The title and the cover of Avi's newest book both scream "fantasy" but nothing could be further from the truth. Midnight Magic is a clever historical mystery set in a fictional kingdom in 15th century Italy.
The story begins on a dark and stormy midsummer night when Fabrizio, servant of Mangus the Magician, lays out the tarot cards and gets an alarming reading. His fear is compounded when, at that moment, a summons arrives from the castello. The reason for his alarm is genuine and compelling, for Mangus has been forced to publicly recant all use of magic and now leads a solitary and studious life with his wife under house arrest. Fearing for his master's life, Fabrizio accompanies Mangus to the castello.
Mangus and Fabrizio are surprised to learn that they have been summoned because the Princess Teresina, King Claudio's daughter, claims to be haunted by a ghost. It is up to Mangus to prove or disprove the ghost's existence, and if she is being haunted, dispel the ghost. The problem for Mangus is that he doesn't believe in ghosts -- he doesn't even believe in magic beyond the sleight of hand he used in his former profession.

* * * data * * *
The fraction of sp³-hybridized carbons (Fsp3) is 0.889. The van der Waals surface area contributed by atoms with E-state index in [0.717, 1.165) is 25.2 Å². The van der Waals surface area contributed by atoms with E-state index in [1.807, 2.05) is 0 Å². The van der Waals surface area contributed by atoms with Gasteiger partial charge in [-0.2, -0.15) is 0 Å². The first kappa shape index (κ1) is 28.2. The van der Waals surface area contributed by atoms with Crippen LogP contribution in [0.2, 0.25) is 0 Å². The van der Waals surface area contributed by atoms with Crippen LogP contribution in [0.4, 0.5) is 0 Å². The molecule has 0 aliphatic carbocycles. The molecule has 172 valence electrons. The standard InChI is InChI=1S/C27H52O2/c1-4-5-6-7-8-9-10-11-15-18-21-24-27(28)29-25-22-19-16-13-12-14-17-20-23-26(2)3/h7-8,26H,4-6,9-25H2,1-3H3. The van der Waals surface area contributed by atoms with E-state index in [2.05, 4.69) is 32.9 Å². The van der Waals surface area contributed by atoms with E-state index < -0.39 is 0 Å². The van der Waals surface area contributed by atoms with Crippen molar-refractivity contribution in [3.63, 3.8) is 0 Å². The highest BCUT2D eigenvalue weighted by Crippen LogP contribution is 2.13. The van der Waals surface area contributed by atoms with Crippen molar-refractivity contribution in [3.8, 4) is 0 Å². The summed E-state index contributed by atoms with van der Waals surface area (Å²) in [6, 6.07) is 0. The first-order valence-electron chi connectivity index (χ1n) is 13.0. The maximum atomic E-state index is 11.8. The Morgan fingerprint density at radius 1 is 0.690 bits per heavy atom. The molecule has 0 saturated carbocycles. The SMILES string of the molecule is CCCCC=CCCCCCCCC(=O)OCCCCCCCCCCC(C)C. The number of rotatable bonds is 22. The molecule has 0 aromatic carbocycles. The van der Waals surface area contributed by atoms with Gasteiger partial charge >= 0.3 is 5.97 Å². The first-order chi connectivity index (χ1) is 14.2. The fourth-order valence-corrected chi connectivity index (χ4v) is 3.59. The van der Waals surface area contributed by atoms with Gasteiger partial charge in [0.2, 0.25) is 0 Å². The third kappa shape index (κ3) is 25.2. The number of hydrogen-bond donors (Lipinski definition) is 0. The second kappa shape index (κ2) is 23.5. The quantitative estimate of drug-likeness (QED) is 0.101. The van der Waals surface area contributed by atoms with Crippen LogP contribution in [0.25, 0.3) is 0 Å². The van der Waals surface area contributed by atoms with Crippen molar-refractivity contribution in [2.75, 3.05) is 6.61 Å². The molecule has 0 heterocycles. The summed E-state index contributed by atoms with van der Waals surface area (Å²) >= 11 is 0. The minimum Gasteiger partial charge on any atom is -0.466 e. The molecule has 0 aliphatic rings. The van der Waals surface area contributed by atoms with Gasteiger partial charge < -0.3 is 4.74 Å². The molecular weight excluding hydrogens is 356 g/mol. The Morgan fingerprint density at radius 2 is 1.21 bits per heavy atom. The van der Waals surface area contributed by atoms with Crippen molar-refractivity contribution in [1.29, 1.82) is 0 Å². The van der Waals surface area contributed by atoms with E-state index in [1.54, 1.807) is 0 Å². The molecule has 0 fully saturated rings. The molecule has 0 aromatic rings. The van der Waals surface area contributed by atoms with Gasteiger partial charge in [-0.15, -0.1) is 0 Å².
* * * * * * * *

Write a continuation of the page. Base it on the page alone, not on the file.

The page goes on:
Mangus and Fabrizio set out to solve the puzzle and find themselves drawn into a tangle of intrigue, conspiracy, and murder which seems to involve everyone. Both Teresina and her mother, Queen Jovanna, elicit Fabrizio's alliance and cooperation, but the behavior of both confuses him more than anything. Meanwhile, Count Scarazoni has threatened both Mangus and Fabrizio, informing them that their lives are forfeit unless they find no ghost. Furthermore, they're running out of time -- the Count is due to marry the princess in only a few days.
From the dramatic beginning to the suspenseful and entirely satisfying climax, Avi keeps the story moving at a breakneck pace, maintaining control the tension which he tempers with humor. Observant readers will pick up enough clues to solve the mystery of the ghost with Fabrizio and Mangus as well. In the end, magic is no match for logic and reason -- or is it?
The characterizations are marvelous, particularly Mangus and Fabrizio, whose relationship is less master and servant than teacher and student -- or father and son. When they argue, they fling proverbs at each other, and when they work together you can almost hear their brains humming in tune. The other characters appear at first to be stock characters lifted from the cards Fabrizio deals but soon reveal their complexities and universal human qualities.
Older readers looking for a unique and exciting mystery should be encouraged to try a little Midnight Magic.
[ by Donna Scanlon ]